f you had to define 2014 in numbers, Which would you highlight?: business volume, DJAI grants, imports, etc.?
If we talk about numbers, I would say that the permanent decline in machine imports into Argentina due to the handling of the Import's affidavit (DJAI´s) by the Secretary of Commerce. This year we are planning a 20% decline in comparison with 2013. However, although the numbers are discouraging, we have to add a 30% decline in 2013 compared to 2012, and another 70% drop in 2012 in comparison with 2011 (The DJAI was enacted in February 2011).What's more, the lack of a legal framework for enforcing the obtaining of DJAI's as well as the discretional handling of random searched by authorities to control the flow of foreign currency is what generates the permanent uncertainty for companies.
With regards to ASAP, the wide range of services offered in Argentina has enabled us to maintain our level of activity and continue offering top-level services to our customers. Besides, our offices in Colombia and Panama continue growing at a constant rate, which consolidates us as strategic partners for the companies in the sector that develop their activities in the region.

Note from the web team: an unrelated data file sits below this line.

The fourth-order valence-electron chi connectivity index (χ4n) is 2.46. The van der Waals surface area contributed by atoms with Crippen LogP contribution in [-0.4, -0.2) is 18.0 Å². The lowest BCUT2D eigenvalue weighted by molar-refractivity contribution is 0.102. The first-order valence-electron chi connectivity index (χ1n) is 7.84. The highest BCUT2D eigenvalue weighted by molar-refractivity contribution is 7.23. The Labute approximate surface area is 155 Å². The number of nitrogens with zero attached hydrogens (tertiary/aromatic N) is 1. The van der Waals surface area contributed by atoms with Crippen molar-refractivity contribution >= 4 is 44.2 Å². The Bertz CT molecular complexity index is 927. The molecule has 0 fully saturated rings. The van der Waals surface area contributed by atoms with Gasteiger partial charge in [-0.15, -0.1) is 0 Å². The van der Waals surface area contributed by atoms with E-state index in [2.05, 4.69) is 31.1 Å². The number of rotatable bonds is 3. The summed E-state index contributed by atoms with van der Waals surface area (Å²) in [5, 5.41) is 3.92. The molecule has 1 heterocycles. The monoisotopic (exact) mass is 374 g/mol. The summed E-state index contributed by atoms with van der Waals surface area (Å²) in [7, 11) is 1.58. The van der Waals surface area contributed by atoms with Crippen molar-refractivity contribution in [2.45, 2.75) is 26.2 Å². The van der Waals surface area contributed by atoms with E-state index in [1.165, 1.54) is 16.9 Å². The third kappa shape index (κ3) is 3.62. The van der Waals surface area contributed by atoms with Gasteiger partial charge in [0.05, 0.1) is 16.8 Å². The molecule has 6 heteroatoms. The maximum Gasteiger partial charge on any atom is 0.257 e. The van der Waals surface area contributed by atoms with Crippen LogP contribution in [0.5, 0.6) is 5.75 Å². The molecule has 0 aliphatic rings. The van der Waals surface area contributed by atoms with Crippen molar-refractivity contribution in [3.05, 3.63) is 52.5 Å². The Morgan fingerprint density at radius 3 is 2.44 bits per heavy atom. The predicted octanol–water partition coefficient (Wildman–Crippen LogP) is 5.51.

How was business this past year for ASAP in each of the markets and events in which you work for?
Our activity as customs agents in Argentina has been affected. However, we have generated new customers / businesses, as well as strengthened all other services (storage, international and local shipping, etc). We have also continued growing in Panama and Colombia. moving our offices in both markets-in Panama, we moved to Calle 50, near the hotel zone; and in Colombia, we have unified our offices and warehouse within the Bogota Free Trade Zone, which simplifies a lot the control and operation.
Considering your expertise and experience in foreign commerce and your knowledge about the Argentine market, What advice would you give to companies that have not entered this market yet? Even with import obstacles, is Argentina a profitable market? Why or why not?
That is a question that can have many answers, depending if we look at future with pessimism or with optimism. Being objective, I can point out that, historically, Argentina has been cyclical, so we have to wait for the end of this current cycle. The country cannot remain isolated. Going into an election year, we can expect that once the new government is in power, there will be a significant change with regard to imports, no matter the political nature of the future government. At the same time, I would recommend that companies do their best to remain in the market. A company cannot have short-term business plans. What's more, in this way, companies position themselves much better for when favorable times finally come around.
How do you think the industry will be in 2015?
I think it will be watching to see the result of the elections. In an individual country, where a change in government sees major changes in economic policies, 2015 will be a year of observation and “wait-and-seeing.”